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New Data Reveal the Hidden Mechanisms of the Collapse of the Roman Empire

New Data Reveal the Hidden Mechanisms of the Collapse of the Roman Empire

Alaric Sack of Rome
The reasons for the fall of the Western Roman Empire have remained a mystery for modern historians, just as for the Romans themselves. Yet, recent data from the Greenland ice core provide us with new data on collapse of the Empire, showing how fast and brutal it was – a true “Seneca Collapse.” Could our civilization go the same way? (above: the sack of Rome by the Visigoths of King Alaric in 410 AD).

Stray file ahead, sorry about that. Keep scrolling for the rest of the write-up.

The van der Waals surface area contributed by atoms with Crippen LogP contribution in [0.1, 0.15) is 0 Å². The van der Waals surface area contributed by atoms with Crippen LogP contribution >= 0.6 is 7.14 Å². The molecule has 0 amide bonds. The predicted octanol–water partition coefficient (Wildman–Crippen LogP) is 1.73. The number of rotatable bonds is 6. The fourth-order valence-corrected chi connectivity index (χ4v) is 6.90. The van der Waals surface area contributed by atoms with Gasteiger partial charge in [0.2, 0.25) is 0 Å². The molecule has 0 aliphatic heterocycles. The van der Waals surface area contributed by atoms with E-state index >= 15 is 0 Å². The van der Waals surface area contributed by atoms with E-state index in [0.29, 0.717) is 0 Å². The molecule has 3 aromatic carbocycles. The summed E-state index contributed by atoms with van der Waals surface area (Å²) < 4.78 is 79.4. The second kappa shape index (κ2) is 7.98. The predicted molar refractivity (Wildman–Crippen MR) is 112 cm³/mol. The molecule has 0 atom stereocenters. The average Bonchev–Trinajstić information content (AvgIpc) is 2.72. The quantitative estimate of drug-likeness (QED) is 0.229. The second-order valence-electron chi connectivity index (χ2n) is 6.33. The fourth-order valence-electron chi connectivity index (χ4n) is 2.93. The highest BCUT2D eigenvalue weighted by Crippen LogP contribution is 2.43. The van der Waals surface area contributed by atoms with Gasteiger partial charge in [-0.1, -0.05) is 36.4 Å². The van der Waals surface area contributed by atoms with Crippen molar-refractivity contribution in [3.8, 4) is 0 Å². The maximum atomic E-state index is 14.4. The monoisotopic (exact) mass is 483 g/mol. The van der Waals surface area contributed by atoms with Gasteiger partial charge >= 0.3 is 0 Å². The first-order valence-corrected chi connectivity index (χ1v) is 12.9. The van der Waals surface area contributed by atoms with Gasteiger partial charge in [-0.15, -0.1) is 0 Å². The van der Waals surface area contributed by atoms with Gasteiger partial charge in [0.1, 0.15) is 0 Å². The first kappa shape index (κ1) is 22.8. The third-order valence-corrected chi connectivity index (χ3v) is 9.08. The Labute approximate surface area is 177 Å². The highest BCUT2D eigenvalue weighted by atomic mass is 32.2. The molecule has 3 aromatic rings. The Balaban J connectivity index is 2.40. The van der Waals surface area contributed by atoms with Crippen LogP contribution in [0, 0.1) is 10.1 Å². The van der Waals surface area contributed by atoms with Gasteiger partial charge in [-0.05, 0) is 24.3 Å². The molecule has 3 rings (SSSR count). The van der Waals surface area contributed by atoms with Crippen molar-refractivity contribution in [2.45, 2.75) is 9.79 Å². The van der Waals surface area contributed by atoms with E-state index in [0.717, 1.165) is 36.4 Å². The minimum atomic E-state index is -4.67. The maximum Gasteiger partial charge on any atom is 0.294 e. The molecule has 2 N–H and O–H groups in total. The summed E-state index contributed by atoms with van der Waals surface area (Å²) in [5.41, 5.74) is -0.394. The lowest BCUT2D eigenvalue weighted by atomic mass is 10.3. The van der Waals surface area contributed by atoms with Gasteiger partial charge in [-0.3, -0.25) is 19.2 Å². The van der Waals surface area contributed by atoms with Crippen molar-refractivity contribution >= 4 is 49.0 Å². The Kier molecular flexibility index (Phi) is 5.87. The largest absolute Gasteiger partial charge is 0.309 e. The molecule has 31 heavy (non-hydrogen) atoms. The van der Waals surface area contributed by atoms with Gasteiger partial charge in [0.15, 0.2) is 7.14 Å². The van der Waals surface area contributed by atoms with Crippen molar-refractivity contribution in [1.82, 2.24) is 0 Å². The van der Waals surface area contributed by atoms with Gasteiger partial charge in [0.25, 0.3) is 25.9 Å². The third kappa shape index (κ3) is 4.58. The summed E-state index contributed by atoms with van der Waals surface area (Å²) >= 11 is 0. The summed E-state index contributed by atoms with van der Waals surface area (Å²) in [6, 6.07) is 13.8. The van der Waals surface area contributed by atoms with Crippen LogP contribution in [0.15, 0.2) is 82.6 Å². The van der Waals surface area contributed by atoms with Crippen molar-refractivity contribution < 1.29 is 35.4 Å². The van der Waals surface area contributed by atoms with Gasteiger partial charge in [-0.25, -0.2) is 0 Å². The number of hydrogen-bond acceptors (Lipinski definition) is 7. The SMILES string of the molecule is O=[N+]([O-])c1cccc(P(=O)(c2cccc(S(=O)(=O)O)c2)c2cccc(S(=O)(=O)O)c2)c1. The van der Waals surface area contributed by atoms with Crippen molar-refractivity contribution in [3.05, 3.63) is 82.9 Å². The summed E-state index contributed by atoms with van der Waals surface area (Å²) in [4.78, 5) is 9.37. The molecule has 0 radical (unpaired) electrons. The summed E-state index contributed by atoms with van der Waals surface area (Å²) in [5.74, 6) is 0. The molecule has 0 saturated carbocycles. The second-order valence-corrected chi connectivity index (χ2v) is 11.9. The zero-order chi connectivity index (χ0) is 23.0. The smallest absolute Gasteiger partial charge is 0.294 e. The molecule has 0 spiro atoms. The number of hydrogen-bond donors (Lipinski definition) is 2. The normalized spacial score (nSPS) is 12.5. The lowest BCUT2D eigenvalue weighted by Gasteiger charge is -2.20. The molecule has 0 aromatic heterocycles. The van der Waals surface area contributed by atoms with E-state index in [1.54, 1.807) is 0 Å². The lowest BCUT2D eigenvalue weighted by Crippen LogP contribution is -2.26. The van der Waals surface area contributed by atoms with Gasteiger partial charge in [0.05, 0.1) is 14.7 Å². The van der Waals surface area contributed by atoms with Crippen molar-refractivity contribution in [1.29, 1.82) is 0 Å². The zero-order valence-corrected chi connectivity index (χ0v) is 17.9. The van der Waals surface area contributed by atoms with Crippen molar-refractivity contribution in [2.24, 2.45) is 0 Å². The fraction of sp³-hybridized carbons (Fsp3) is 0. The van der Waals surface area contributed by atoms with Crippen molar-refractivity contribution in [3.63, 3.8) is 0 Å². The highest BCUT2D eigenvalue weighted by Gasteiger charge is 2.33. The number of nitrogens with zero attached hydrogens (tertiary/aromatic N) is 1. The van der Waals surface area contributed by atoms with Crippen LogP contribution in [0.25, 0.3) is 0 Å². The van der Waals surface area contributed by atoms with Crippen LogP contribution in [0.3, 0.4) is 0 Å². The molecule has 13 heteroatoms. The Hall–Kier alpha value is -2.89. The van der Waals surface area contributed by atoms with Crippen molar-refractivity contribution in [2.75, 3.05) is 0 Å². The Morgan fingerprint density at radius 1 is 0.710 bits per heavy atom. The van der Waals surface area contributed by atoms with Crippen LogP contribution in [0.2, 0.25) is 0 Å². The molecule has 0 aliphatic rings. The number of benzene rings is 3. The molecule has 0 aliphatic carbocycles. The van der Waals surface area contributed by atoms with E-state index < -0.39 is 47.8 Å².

The Ancient Romans never understood what hit them. Nor did later historians: there exist literally hundreds of theories on what caused the fall of the Roman Empire. In 1984 Demandt listed 210 of them, ranging from moral decline to the diffusion of Christianity. Today, some historians still say that the fall is a “mystery” and some attribute it to the improbable piling up of several independent factors which, somehow, happened to gang up together. 
 
Why is it so difficult to understand something that was so massive as the fall of the Western Empire? There is more than one reason, but one is the lack of data. We have scant written material about the last centuries of the Empire and very little has arrived to us in terms of quantitative data. Things are changing, though. Modern archaeology is generating astonishing results telling us a lot about the mechanisms of the collapse of the ancient Empire. For instance, look at this graph: (from Sverdrup et al., 2013):    
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